'I like that': Trump says he's pleased coronavirus is making people spend money in the US

Economic slowdown could hit president’s hopes of re-election later this year

Trump warns coronavirus could hit US economy

Donald Trump has admitted that the coronavirus spread could damage the American economy, but he says the deadly outbreak that has panicked global markets has instead ”enforced” spending in the US after he has suggested the mortality rate was lower than one reported by health officials.

“It certainly might have an impact, but at the same time I have to say people are now staying in the United States, spending their money in the US, and I like that,” he told Fox News on Thursday.

“I’ve been after that for a long time: I’ve been saying stay in the US, spend your money here, and they’re doing that … they’re sort of enforced doing that.”

The president conceded the virus may have an impact on the strong economic growth seen in the US over the past decade.

“We were set to hit 30,000 on the Dow — this is a number nobody ever even came close to,” he said. However, from a peak on the 12 February at 29,600, the Dow Jones stock market index has now tumbled over fears about the spread of Covid-19, the disease caused by the coronavirus.

By 28 February it had fallen 14 per cent, although it has since made up some of that lost ground.

Mr Trump has made much of America’s healthy economy as his re-election campaign begins to ramp up. For 11 years in a row US GDP has been growing and unemployment is at a 50-year low.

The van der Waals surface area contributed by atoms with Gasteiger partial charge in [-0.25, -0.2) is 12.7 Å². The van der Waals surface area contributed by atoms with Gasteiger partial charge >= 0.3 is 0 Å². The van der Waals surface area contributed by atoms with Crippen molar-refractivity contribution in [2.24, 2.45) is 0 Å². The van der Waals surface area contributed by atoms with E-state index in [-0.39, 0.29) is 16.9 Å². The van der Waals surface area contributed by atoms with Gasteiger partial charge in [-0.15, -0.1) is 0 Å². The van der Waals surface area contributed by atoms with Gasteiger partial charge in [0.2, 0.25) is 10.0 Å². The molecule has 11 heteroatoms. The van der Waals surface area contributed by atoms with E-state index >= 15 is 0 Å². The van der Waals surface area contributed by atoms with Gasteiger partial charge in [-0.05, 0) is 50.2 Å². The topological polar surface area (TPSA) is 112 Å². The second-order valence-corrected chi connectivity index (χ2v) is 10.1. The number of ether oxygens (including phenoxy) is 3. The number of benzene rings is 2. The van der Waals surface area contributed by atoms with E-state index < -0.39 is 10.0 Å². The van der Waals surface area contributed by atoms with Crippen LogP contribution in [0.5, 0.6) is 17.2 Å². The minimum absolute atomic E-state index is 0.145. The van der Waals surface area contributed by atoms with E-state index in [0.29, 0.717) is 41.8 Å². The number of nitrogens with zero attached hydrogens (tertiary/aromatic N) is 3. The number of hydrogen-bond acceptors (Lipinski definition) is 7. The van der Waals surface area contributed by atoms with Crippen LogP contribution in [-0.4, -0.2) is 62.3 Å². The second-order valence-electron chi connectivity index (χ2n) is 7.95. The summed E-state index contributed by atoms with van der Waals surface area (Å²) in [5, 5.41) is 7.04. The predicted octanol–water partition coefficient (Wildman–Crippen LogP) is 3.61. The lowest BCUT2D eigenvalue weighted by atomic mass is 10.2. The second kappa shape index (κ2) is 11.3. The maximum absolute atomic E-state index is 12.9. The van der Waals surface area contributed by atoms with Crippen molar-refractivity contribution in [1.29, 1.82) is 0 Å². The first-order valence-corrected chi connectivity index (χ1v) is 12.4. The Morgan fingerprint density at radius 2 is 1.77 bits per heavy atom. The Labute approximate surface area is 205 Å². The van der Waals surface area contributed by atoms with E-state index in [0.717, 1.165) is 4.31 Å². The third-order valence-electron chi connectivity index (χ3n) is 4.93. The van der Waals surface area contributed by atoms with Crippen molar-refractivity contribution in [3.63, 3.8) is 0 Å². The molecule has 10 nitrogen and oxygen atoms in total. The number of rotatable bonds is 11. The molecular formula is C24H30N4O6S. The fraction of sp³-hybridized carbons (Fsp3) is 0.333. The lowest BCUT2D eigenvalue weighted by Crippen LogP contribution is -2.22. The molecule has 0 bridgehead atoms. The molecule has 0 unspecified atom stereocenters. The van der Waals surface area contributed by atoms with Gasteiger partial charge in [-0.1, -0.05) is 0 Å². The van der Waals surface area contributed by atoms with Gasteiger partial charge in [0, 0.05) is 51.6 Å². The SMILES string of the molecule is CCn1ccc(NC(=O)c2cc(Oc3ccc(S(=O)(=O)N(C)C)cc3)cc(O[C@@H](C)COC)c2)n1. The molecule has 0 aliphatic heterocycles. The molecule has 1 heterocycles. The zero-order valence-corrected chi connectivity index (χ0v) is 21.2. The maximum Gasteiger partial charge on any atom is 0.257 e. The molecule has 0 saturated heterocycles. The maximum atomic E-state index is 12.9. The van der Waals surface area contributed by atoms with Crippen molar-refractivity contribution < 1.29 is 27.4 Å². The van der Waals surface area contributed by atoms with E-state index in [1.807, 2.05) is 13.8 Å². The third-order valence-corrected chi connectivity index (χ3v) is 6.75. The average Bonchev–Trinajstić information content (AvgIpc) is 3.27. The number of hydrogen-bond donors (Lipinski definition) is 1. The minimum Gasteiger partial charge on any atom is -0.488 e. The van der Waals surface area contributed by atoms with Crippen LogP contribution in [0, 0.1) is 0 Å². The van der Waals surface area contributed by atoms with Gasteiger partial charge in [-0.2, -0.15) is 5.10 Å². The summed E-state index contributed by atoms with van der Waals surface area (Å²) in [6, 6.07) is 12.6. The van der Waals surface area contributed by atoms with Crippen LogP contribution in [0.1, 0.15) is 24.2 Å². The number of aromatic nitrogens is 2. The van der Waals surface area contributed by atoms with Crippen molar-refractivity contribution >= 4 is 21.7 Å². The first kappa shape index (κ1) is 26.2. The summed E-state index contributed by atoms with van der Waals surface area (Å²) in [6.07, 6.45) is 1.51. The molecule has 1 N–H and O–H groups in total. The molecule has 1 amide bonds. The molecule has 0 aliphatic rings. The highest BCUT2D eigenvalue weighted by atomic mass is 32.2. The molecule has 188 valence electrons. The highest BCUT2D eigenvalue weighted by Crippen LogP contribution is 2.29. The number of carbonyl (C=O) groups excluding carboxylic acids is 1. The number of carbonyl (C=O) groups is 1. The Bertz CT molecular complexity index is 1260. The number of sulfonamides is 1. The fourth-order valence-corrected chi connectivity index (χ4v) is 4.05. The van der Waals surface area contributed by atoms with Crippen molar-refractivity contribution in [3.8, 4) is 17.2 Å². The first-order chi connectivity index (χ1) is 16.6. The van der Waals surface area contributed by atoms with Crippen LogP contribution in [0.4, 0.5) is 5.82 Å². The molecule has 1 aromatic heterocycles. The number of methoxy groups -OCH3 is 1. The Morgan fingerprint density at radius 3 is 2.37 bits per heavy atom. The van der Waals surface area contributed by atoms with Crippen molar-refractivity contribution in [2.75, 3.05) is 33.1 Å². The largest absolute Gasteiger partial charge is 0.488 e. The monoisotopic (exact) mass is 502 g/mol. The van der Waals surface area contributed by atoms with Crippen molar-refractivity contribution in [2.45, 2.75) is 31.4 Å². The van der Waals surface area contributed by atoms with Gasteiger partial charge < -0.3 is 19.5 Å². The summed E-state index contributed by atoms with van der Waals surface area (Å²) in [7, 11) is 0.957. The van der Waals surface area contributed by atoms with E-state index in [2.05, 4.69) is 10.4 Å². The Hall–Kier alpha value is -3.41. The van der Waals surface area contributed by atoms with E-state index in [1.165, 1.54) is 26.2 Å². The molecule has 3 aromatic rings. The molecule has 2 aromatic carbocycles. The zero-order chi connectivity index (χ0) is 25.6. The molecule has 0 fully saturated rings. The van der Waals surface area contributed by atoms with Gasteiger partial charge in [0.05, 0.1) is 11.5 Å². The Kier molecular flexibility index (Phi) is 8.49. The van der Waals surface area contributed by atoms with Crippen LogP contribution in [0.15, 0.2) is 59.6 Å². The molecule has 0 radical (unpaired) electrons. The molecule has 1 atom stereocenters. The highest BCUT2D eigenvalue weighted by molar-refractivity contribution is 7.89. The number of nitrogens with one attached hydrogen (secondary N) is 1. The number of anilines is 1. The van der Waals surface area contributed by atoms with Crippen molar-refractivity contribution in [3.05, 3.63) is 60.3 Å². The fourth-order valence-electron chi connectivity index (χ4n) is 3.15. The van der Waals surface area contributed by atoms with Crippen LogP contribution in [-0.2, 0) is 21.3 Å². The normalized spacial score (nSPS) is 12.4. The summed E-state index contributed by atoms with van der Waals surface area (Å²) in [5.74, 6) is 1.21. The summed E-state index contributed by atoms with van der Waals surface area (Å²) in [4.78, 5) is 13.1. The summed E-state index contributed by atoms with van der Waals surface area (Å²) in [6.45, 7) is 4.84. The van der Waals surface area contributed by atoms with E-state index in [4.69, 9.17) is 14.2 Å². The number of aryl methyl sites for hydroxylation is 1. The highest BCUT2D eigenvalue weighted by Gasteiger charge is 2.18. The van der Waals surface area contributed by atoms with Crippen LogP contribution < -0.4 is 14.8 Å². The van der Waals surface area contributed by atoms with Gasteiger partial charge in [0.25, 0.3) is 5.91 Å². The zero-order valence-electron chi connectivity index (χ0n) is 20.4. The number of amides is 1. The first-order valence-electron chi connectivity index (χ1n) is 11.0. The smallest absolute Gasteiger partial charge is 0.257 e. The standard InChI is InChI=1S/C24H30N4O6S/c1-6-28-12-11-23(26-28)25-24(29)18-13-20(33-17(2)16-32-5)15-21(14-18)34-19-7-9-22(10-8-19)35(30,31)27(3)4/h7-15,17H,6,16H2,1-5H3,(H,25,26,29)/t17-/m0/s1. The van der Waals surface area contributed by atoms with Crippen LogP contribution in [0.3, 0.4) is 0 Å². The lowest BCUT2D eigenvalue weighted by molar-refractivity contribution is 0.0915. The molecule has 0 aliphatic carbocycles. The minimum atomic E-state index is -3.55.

“This is an incredible time for our nation,” he wrote on Twitter earlier this week. “Jobs are booming, incomes are soaring, poverty is plummeting, confidence is surging.”

However, his economic cheerleading has also deepened America’s partisan divide. A survey by The New York Times revealed 74 per cent of Republicans (rising to 80 per cent of those who regularly watch speeches by the president) thought the economy was “booming”. Just five per cent of Democrats agreed.

If the coronavirus does lead to a prolonged slowdown in economic growth in the US, it could end up harming Mr Trump’s re-election drive.

During the same Fox News show, the former businessman insisted everyone should stay calm. “It’s going to all work out. We have plans for every single possibility and I think that’s what we have to do,” he said.

“We hope it doesn’t last too long. I think people are viewing us as having done a very good job.”

Mike Pence greets governor with 'coronavirus handshake' amid backlash over lack of testing kits in US

Although America has not yet seen a significant epidemic of Covid-19, the death toll now stands at 11; there have been at least 160 cases confirmed in 17 different states.

There have also been problems with producing enough tests for the coronavirus to meet the growing demand.

On Thursday, Mr Trump bizarrely suggested the mortality rate was lower than the 3.4 per cent reported by the World Health Organization (WHO).

Speaking to Fox News host Sean Hannity, the president said he had a “hunch” based on “a lot of conversations” that the WHO figures were too high, leading to criticism from even Republican senators.

On Sunday, the WHO said that most patients (80 per cent) have experienced mild illness from coronavirus, while approximately 14 per cent experienced severe disease and 5 per cent became critically ill.

However, those who have caught the virus are not recommended to go to work and have been told to self-isolate to prevent further spreading from the outbreaks.

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